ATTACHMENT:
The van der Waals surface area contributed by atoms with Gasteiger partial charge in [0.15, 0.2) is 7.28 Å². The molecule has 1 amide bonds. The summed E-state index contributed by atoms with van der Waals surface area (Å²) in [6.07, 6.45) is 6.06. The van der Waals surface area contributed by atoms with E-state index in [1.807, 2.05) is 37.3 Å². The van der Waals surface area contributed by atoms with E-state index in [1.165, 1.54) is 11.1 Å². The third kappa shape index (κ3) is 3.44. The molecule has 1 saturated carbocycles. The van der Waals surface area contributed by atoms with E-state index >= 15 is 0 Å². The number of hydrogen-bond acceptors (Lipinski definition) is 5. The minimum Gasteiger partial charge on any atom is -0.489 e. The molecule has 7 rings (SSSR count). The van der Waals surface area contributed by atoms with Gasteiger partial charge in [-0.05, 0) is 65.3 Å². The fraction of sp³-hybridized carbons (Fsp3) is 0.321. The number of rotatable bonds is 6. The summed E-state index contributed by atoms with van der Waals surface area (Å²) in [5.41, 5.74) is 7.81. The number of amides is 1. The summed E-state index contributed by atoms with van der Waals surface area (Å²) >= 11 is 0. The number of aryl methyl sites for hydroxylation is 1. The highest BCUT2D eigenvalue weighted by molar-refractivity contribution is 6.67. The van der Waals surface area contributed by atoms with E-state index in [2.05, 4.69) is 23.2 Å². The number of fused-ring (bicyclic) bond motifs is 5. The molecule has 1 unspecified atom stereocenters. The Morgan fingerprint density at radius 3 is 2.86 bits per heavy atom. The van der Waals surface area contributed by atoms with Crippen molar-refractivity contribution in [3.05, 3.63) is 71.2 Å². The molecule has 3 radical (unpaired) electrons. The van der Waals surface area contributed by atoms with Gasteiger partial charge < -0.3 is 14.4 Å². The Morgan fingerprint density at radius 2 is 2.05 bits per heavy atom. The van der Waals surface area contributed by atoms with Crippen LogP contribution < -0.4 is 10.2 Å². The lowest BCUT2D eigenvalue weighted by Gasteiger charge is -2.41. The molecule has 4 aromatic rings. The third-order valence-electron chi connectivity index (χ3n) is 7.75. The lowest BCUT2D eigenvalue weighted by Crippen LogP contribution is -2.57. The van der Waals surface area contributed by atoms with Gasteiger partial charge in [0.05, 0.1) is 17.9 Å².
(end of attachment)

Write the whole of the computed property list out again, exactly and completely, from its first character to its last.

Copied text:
The van der Waals surface area contributed by atoms with Gasteiger partial charge in [0.15, 0.2) is 7.28 Å². The molecule has 1 amide bonds. The summed E-state index contributed by atoms with van der Waals surface area (Å²) in [6.07, 6.45) is 6.06. The van der Waals surface area contributed by atoms with E-state index in [1.807, 2.05) is 37.3 Å². The van der Waals surface area contributed by atoms with E-state index in [1.165, 1.54) is 11.1 Å². The third kappa shape index (κ3) is 3.44. The molecule has 1 saturated carbocycles. The van der Waals surface area contributed by atoms with E-state index >= 15 is 0 Å². The number of hydrogen-bond acceptors (Lipinski definition) is 5. The minimum Gasteiger partial charge on any atom is -0.489 e. The molecule has 7 rings (SSSR count). The van der Waals surface area contributed by atoms with Gasteiger partial charge in [-0.05, 0) is 65.3 Å². The fraction of sp³-hybridized carbons (Fsp3) is 0.321. The number of rotatable bonds is 6. The summed E-state index contributed by atoms with van der Waals surface area (Å²) in [5.41, 5.74) is 7.81. The number of amides is 1. The summed E-state index contributed by atoms with van der Waals surface area (Å²) >= 11 is 0. The number of aryl methyl sites for hydroxylation is 1. The highest BCUT2D eigenvalue weighted by molar-refractivity contribution is 6.67. The van der Waals surface area contributed by atoms with E-state index in [2.05, 4.69) is 23.2 Å². The number of fused-ring (bicyclic) bond motifs is 5. The molecule has 1 unspecified atom stereocenters. The Morgan fingerprint density at radius 3 is 2.86 bits per heavy atom. The van der Waals surface area contributed by atoms with Crippen molar-refractivity contribution in [3.05, 3.63) is 71.2 Å². The molecule has 3 radical (unpaired) electrons. The van der Waals surface area contributed by atoms with Gasteiger partial charge < -0.3 is 14.4 Å². The Morgan fingerprint density at radius 2 is 2.05 bits per heavy atom. The van der Waals surface area contributed by atoms with Crippen LogP contribution < -0.4 is 10.2 Å². The lowest BCUT2D eigenvalue weighted by Gasteiger charge is -2.41. The molecule has 4 aromatic rings. The third-order valence-electron chi connectivity index (χ3n) is 7.75. The lowest BCUT2D eigenvalue weighted by Crippen LogP contribution is -2.57. The van der Waals surface area contributed by atoms with Gasteiger partial charge in [0.05, 0.1) is 17.9 Å².